Do you behave like a general in total command on the battlefield? Is your approach to investing cold and dispassionate, or fraught with emotional decisions? Can you steer clear of fads and stick to your game?
Here's a quiz:
The siren call to gold and silver today is no less compelling than the promises of the dot-coms of the nineties. Without a doubt, unless you've been in some kind of state of suspended animation, you've probably heard something about both those metals. (Throw in copper, too.) Perhaps you read that gold's at a 26-year high, or that the Chinese are buying, or that it's a hedge against inflation. Well, guess what? You have a lot of company. A Google news search using just the word "gold" from April 1 to April 15 turned up 9,630 hits. That same search from May 1 until now turns up 65,100 hits. Even if that's only a short-term read on sentiment, it still speaks volumes about the frothy nature of the gold market right now. (That goes for silver and copper, too.)
All that glitters.
If you got into gold a year ago, you've done well - there's no question about it. Some, like me, bought gold and gold stocks back in 2001 when it was at $265 per ounce. I have since gotten out, only to watch the price nearly double from where I made my exit. My attitude of detachment, however, keeps me from being upset with myself for having taken an early profit. (I didn't "should" on myself.) Since my exit from gold, I've been involved in other things that have also proven profitable.
But what if you're just considering gold now? Are you acting with detachment? Are you using alignment? Chances are you are not.
Investors who bought gold in 1980 did so amid similar, if not more intense, backdrops of inflation, dollar weakness, rising interest rates, and general instability (remember the Iranian hostage crisis?). However, those investors are just now getting their money back. So it was a terrible decision to buy gold then, particularly if one considers the opportunity cost of the dead money tied up in gold that could have been in stocks. It was also a terrible decision because it was emotional, and emotional decisions turn investing to gambling. You must decide: Do you want to invest, or do you want to gamble?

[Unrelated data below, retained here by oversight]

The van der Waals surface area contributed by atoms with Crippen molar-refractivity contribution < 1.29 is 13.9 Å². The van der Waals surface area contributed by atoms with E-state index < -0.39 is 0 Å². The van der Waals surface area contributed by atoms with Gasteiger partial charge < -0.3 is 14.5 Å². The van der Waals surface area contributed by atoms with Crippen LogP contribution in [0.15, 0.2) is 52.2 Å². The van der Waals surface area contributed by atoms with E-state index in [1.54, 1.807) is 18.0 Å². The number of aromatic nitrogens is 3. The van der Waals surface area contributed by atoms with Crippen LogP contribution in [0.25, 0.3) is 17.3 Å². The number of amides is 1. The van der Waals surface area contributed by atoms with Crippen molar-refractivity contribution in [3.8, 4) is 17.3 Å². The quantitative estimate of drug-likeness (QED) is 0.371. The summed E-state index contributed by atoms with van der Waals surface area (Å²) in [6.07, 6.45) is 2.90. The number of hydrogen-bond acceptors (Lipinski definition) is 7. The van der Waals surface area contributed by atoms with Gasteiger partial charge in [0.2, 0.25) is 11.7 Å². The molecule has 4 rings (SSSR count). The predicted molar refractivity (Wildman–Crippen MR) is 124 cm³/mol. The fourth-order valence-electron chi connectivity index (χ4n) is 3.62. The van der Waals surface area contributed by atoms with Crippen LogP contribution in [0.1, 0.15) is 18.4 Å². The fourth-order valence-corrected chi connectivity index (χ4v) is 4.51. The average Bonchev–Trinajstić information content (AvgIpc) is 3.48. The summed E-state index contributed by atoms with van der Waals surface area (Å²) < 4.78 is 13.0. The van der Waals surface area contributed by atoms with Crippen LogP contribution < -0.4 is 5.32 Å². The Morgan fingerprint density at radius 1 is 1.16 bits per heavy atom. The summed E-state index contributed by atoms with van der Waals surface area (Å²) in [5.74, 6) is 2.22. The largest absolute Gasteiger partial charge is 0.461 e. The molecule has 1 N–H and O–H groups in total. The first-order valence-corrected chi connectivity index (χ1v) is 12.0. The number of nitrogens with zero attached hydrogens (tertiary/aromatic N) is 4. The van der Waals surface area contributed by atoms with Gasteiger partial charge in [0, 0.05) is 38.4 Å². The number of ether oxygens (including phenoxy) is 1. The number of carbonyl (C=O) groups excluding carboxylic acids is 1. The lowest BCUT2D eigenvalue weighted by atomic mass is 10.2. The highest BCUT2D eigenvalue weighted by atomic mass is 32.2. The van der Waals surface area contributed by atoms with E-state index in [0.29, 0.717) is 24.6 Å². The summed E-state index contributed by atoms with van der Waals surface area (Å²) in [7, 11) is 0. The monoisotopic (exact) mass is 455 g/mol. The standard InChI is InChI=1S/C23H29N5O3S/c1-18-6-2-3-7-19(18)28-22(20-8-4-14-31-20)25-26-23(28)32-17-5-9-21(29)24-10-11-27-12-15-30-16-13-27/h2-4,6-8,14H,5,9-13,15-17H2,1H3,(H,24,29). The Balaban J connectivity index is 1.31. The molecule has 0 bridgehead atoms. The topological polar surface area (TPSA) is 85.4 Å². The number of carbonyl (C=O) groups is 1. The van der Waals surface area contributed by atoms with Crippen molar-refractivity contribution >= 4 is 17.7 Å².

For all I know, gold could go to $3,000 per ounce from here, but I can assure you of one thing: I won't be in, because it's no longer my game. Furthermore, just as the sun rises and sets, I guarantee you there'll be something else I will find to make money in. And it'll be without the encumbrances of emotion.
The game of investing is a game of endurance, not speed. The race is won in a slow and steady fashion, not in a sprint. What happens in the short term rarely matters -- the long term defines your success. You should be happy that's true, because it makes life for investors really simple -- as long as you remain unemotional and play your game.
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Fool contributor Mike Norman is a founder and publisher of theEconomic Contrarian Updateand a Fox News Business contributor.